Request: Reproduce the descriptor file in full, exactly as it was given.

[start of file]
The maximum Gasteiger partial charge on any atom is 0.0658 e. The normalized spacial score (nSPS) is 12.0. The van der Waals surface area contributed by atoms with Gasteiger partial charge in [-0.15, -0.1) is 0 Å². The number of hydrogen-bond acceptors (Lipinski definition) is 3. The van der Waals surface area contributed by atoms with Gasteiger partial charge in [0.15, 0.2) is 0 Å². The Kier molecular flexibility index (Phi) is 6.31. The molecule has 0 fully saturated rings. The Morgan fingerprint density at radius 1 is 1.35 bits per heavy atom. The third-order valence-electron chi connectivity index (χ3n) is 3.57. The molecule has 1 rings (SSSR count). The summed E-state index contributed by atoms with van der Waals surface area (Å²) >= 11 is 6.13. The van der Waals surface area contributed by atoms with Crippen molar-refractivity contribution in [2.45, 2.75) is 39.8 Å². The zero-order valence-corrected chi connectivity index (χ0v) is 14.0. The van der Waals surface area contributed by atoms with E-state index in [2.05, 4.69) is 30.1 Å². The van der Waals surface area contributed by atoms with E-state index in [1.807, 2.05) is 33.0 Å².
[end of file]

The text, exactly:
The maximum Gasteiger partial charge on any atom is 0.0658 e. The normalized spacial score (nSPS) is 12.0. The van der Waals surface area contributed by atoms with Gasteiger partial charge in [-0.15, -0.1) is 0 Å². The number of hydrogen-bond acceptors (Lipinski definition) is 3. The van der Waals surface area contributed by atoms with Gasteiger partial charge in [0.15, 0.2) is 0 Å². The Kier molecular flexibility index (Phi) is 6.31. The molecule has 0 fully saturated rings. The Morgan fingerprint density at radius 1 is 1.35 bits per heavy atom. The third-order valence-electron chi connectivity index (χ3n) is 3.57. The molecule has 1 rings (SSSR count). The summed E-state index contributed by atoms with van der Waals surface area (Å²) >= 11 is 6.13. The van der Waals surface area contributed by atoms with Crippen molar-refractivity contribution in [2.45, 2.75) is 39.8 Å². The zero-order valence-corrected chi connectivity index (χ0v) is 14.0. The van der Waals surface area contributed by atoms with E-state index in [2.05, 4.69) is 30.1 Å². The van der Waals surface area contributed by atoms with E-state index in [1.807, 2.05) is 33.0 Å².